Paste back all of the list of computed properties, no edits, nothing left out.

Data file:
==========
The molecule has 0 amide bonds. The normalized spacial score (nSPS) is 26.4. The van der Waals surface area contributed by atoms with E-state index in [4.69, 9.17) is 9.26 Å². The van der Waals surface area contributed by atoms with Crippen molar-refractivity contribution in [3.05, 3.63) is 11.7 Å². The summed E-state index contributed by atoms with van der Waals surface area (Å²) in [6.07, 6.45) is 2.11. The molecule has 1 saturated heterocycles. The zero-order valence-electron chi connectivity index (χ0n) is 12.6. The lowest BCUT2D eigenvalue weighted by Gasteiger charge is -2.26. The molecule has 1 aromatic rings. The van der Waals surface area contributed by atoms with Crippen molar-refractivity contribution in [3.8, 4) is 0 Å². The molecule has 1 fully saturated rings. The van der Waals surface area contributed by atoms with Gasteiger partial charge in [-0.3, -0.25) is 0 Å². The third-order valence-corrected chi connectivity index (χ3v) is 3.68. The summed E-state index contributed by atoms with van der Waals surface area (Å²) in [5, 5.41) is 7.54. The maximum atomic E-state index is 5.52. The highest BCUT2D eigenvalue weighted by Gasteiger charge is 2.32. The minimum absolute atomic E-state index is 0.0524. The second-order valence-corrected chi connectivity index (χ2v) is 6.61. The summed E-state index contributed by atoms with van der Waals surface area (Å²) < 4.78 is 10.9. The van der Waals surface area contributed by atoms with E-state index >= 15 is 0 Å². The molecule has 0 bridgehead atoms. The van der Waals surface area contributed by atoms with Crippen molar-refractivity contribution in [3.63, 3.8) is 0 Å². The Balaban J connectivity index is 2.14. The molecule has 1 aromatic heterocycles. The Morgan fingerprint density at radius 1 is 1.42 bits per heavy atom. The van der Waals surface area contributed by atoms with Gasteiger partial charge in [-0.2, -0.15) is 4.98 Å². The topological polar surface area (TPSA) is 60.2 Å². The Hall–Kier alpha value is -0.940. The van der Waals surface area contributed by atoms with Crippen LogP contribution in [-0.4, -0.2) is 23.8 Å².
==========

The molecule has 0 amide bonds. The normalized spacial score (nSPS) is 26.4. The van der Waals surface area contributed by atoms with E-state index in [4.69, 9.17) is 9.26 Å². The van der Waals surface area contributed by atoms with Crippen molar-refractivity contribution in [3.05, 3.63) is 11.7 Å². The summed E-state index contributed by atoms with van der Waals surface area (Å²) in [6.07, 6.45) is 2.11. The molecule has 1 saturated heterocycles. The zero-order valence-electron chi connectivity index (χ0n) is 12.6. The lowest BCUT2D eigenvalue weighted by Gasteiger charge is -2.26. The molecule has 1 aromatic rings. The van der Waals surface area contributed by atoms with Crippen molar-refractivity contribution in [3.8, 4) is 0 Å². The molecule has 1 fully saturated rings. The van der Waals surface area contributed by atoms with Gasteiger partial charge in [-0.3, -0.25) is 0 Å². The third-order valence-corrected chi connectivity index (χ3v) is 3.68. The summed E-state index contributed by atoms with van der Waals surface area (Å²) in [5, 5.41) is 7.54. The maximum atomic E-state index is 5.52. The highest BCUT2D eigenvalue weighted by Gasteiger charge is 2.32. The minimum absolute atomic E-state index is 0.0524. The second-order valence-corrected chi connectivity index (χ2v) is 6.61. The summed E-state index contributed by atoms with van der Waals surface area (Å²) < 4.78 is 10.9. The van der Waals surface area contributed by atoms with E-state index >= 15 is 0 Å². The molecule has 0 bridgehead atoms. The van der Waals surface area contributed by atoms with Crippen molar-refractivity contribution in [3.63, 3.8) is 0 Å². The Balaban J connectivity index is 2.14. The molecule has 1 aromatic heterocycles. The Morgan fingerprint density at radius 1 is 1.42 bits per heavy atom. The van der Waals surface area contributed by atoms with Gasteiger partial charge in [-0.2, -0.15) is 4.98 Å². The topological polar surface area (TPSA) is 60.2 Å². The Hall–Kier alpha value is -0.940. The van der Waals surface area contributed by atoms with Crippen LogP contribution in [-0.4, -0.2) is 23.8 Å².